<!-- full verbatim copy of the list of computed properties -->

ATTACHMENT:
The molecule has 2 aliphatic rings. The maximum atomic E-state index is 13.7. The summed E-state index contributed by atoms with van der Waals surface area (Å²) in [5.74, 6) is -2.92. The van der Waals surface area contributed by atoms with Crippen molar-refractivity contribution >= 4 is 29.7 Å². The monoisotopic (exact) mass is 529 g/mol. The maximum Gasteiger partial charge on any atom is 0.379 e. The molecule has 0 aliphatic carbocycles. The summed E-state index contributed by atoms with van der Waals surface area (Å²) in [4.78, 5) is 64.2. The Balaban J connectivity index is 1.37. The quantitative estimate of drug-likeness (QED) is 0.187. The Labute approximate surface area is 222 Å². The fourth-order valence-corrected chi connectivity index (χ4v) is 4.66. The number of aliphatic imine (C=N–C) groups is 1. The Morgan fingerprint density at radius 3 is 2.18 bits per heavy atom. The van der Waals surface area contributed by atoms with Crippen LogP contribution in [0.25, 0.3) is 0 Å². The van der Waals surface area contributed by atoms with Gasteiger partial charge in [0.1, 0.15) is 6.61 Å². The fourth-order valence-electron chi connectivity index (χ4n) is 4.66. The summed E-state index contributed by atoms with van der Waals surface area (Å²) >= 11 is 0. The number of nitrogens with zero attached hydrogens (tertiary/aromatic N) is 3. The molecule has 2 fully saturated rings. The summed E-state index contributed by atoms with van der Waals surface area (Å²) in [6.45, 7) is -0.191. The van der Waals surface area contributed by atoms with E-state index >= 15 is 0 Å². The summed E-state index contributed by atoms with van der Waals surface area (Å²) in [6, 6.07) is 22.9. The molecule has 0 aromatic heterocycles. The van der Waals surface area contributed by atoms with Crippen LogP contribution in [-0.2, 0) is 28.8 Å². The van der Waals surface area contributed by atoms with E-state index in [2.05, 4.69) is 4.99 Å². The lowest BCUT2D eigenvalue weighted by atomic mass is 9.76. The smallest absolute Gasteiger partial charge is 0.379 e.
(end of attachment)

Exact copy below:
The molecule has 2 aliphatic rings. The maximum atomic E-state index is 13.7. The summed E-state index contributed by atoms with van der Waals surface area (Å²) in [5.74, 6) is -2.92. The van der Waals surface area contributed by atoms with Crippen molar-refractivity contribution >= 4 is 29.7 Å². The monoisotopic (exact) mass is 529 g/mol. The maximum Gasteiger partial charge on any atom is 0.379 e. The molecule has 0 aliphatic carbocycles. The summed E-state index contributed by atoms with van der Waals surface area (Å²) in [4.78, 5) is 64.2. The Balaban J connectivity index is 1.37. The quantitative estimate of drug-likeness (QED) is 0.187. The Labute approximate surface area is 222 Å². The fourth-order valence-corrected chi connectivity index (χ4v) is 4.66. The number of aliphatic imine (C=N–C) groups is 1. The Morgan fingerprint density at radius 3 is 2.18 bits per heavy atom. The van der Waals surface area contributed by atoms with Crippen LogP contribution in [0.25, 0.3) is 0 Å². The van der Waals surface area contributed by atoms with Gasteiger partial charge in [0.1, 0.15) is 6.61 Å². The fourth-order valence-electron chi connectivity index (χ4n) is 4.66. The summed E-state index contributed by atoms with van der Waals surface area (Å²) >= 11 is 0. The number of nitrogens with zero attached hydrogens (tertiary/aromatic N) is 3. The molecule has 2 fully saturated rings. The summed E-state index contributed by atoms with van der Waals surface area (Å²) in [6.45, 7) is -0.191. The van der Waals surface area contributed by atoms with E-state index >= 15 is 0 Å². The summed E-state index contributed by atoms with van der Waals surface area (Å²) in [6, 6.07) is 22.9. The molecule has 0 aromatic heterocycles. The van der Waals surface area contributed by atoms with Crippen LogP contribution in [-0.2, 0) is 28.8 Å². The van der Waals surface area contributed by atoms with E-state index in [2.05, 4.69) is 4.99 Å². The lowest BCUT2D eigenvalue weighted by atomic mass is 9.76. The smallest absolute Gasteiger partial charge is 0.379 e.